Reflections on the Bayou Remind Me of the Precious Gift that Marriage Is
CAPTION OF: Bayou Pointe, ULM-University of Louisiana at Monroe
Thank you, Jesus!
That’s an honest and earnest word from me, expressed from a full heart. I’m not being trite or taking His name and throwing it around frivolously. (His name is holy, and I honor it).
It’s a word borne of reflections on the bayou, from a busy, lively, lovely weekend.
On Friday past, Vanessa and I traveled to Monroe, Louisiana, to attend my biennial college reunion (every 2 years) with some of my former classmates. The theme was Reflections on the Bayou, and it was very appropriate. So many distinguished men and women – parents, husbands, wives, professors, teachers, preachers, journalists, business leaders, fraternity brothers, sorority sisters…such good company and such a fun time!
It was nostalgic (that was 30 pounds and 30-something years ago for me, and even more for others!), and it reminded me of how far a bashful, God-fearing country boy has come.
It was such a joy.
The numbers of attendees weren’t what they used to be – some of our classmates couldn’t make it due to conflicting schedules and other commitments; some were dealing with health issues; some were COVID-cautious; and others have moved on to eternity. Some came solo, some came with friends, and a few of us always bring our spouses. And me – the shy boy from the little country town in North Louisiana arrived with the prettiest girl on the entire campus on his arm.
At this point, though she will deny it, Vanessa is more popular than I am at my own reunion. But I’m not mad at her.
Thank you, Jesus.
Those reflections we experienced this weekend made me so grateful for my marriage. When it operates the way God intended, it is truly a beautiful thing.
The drive alone one way was 6 hours. At this point in my time on Planet Earth, a 5-hour solo drive for me is close to torture. Anything much past that and I need to be buying a plane ticket! But isn’t it something how taking those road trips with a companion makes the time go so much faster and so much more enjoyably?
We covered so many topics over the course of more than 12 hours of round-trip driving – faith, family matters, fashion, politics, religion, still-unfulfilled dreams, health, finances, upcoming vacations. We listened to classical musical and took in a couple of YouTube sermons from Derek Prince, one of our favorite ministers who has gone on to be with the Lord.
We called her mother on the phone and had a wonderful chat with her - we even sang a hymn with her.
We solved several of the world’s crises – just waiting on Washington to call so that we can help the Government out.
We laughed, we prayed, we talked about everything…and nothing…
Now I love my alone time. The quiet side of my nature enjoys a good book, a meditative walk in the park, or sitting out on the front porch contemplating the incomparable beauty of God’s creation. But I really love our couple time. We’re empty-nesters now and how sweet it is!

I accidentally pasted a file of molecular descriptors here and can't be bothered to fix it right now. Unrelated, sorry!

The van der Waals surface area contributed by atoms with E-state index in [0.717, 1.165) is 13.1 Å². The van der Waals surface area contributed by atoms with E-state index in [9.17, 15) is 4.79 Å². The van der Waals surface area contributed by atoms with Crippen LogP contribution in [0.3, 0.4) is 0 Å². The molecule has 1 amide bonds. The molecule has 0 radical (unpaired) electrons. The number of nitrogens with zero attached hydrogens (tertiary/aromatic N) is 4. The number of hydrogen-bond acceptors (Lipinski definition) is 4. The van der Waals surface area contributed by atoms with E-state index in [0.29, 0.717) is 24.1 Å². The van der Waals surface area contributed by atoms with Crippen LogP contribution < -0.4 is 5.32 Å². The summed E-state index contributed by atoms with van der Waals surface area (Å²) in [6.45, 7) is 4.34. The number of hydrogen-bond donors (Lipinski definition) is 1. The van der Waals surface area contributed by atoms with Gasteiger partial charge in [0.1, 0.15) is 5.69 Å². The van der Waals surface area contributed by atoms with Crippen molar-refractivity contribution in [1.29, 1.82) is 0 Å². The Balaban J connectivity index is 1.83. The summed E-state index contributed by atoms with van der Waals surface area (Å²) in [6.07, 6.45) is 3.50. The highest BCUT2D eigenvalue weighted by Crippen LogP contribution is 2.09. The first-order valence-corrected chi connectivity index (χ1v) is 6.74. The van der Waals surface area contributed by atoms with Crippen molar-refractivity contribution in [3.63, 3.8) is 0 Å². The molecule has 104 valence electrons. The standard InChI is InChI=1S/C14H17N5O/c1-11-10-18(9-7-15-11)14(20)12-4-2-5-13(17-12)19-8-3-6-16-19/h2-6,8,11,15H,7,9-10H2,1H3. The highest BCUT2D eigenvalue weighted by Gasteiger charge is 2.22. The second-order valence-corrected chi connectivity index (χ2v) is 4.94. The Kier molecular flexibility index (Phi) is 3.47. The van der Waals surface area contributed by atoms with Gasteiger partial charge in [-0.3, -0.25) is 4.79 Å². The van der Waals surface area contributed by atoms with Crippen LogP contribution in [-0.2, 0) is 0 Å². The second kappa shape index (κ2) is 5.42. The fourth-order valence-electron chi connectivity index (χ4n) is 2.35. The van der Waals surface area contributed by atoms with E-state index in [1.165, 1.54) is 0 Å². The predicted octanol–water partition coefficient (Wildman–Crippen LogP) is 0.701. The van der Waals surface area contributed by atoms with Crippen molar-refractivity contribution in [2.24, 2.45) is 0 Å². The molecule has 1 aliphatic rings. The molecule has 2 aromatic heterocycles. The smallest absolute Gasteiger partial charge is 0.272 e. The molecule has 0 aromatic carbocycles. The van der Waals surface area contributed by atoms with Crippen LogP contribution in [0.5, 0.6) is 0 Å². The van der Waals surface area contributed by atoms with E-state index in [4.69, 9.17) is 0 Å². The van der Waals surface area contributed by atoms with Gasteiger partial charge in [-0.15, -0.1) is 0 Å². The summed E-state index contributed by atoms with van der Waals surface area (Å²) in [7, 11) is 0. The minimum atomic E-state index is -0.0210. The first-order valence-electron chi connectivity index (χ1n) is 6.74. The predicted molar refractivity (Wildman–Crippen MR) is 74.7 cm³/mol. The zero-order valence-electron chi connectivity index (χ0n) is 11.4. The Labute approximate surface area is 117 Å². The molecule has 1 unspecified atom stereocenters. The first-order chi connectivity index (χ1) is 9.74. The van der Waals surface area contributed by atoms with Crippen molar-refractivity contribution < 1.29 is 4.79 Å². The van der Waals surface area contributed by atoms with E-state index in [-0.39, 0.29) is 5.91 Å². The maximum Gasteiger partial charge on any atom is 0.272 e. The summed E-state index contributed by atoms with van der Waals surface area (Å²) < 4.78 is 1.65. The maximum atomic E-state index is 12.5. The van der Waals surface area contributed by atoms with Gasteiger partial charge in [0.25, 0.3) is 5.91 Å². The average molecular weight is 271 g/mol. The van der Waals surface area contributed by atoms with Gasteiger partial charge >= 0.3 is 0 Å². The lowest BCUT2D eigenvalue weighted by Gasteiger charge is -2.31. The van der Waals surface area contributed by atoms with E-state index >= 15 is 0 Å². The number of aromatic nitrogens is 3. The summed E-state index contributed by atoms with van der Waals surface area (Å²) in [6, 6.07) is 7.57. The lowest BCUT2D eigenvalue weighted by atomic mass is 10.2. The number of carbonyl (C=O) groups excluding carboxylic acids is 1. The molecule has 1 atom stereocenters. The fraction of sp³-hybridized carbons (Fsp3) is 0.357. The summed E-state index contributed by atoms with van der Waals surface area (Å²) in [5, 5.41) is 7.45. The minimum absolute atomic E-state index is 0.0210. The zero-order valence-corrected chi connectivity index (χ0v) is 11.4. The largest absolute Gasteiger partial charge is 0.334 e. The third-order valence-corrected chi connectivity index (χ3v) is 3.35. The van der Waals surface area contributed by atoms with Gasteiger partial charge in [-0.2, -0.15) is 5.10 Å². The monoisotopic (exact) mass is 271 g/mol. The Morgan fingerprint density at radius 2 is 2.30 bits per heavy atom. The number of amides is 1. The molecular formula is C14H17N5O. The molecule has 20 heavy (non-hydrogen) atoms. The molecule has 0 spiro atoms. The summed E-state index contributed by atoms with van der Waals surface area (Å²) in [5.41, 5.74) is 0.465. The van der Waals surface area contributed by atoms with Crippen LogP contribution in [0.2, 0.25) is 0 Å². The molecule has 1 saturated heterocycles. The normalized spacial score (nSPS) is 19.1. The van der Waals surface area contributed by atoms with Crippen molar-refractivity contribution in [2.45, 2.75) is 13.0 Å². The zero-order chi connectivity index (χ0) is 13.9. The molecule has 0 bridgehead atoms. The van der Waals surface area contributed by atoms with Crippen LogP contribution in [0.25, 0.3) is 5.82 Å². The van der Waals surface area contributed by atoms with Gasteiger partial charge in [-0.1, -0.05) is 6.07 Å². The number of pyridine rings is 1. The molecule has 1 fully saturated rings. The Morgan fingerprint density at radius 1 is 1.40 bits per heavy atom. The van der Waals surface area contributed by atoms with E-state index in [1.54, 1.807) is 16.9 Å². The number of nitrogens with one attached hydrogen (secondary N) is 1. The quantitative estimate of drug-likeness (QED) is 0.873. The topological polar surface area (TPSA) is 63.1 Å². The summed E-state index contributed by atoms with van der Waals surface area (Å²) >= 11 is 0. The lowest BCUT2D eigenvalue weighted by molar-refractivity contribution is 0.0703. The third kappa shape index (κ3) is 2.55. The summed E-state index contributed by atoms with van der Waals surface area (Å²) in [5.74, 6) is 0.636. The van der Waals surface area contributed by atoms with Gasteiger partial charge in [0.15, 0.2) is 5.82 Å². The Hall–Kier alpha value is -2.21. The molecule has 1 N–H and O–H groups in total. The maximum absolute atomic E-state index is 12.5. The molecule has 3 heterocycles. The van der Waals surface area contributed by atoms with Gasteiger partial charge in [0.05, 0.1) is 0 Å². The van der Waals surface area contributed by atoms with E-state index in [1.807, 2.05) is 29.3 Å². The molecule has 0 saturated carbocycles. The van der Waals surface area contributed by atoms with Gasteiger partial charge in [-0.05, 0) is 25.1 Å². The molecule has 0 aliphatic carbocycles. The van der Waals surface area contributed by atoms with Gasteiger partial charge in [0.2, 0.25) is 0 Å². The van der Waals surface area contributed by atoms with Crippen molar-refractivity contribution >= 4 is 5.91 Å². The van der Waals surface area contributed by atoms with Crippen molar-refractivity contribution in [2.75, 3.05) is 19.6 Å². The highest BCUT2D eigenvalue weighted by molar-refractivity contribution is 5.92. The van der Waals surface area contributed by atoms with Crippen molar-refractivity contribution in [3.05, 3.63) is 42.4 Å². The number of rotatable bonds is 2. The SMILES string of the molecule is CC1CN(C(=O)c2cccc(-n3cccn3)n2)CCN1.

My favorite part of this past weekend wasn’t seeing the old familiar faces, or the secret handshakes with fraternity brothers, or the catered meals. It was seeing my wife laugh and enjoy herself with my old friends as well as some new ones. It was seeing her hop up from our table and make silly comments to two ladies who joined us for dinner. It was recording her do the Harlem Shuffle and sashay down a makeshift Soul Train line. That’s what made my heart glad.
We didn’t know some of the attendees before Saturday, but several of them and Vanessa have already exchanged texts and Facebook pleasantries since then.
Thank you, Jesus.
My back-and-forths with God over the years have yielded me an ever-clearing picture of what a great marriage looks and feels like. By no means have I “arrived” – I’m forever a work He is still chiseling on. But I know that He uses my marriage to do a lot of that grinding that my character needs to get better. Marriage has forced me to look in the mirror and continuously make adjustments to be a better me.
I have learned that Luther Vandross was so right. A house is not a home, but a vibrant marriage turns it into one. Our home is my sanctuary. Not because of the structure or creature comforts but because of the spousal support of the very best kind.
When I come home from a rough workday, if Vanessa is here, I know that I’m going to be greeted with a warm hello and smile, a hug, and a kiss. At home, I can unwind with a receptive audience of one who really listens to me.
It’s amazing how many people – grown folks – still don’t realize that a conversation should be like a good tennis match. It’s volleying back and forth – it’s talking and asking questions and listening to the answer instead of waiting for your turn to talk again (and sometimes not even waiting).
And if I don’t feel like talking, she gives me my space.
Vanessa is a master communicator and conversationalist. What makes her so successful and effective is that she really is interested in what the other person has to say.
We still have fun together. And our having fun together isn’t tied to extravagant dinners or romantic getaways, though both of those are eminently desirable. Our best fun is just enjoying one another’s company.
Everyday life can turn into a grind – add kids and mortgages and conflicts at work and health issues to the mix and you’re talking a recipe for challenges. Stress is inevitable in our world and it’s more imperative than ever that we enjoy our spouses. So many of my former classmates have “lost” their spouses through divorce or death - every day God gifts Vanessa and me with, I count myself blessed and highly favored.
Upon further reflection, I must say this about marriage – how sweet it is!
Thank you, Jesus.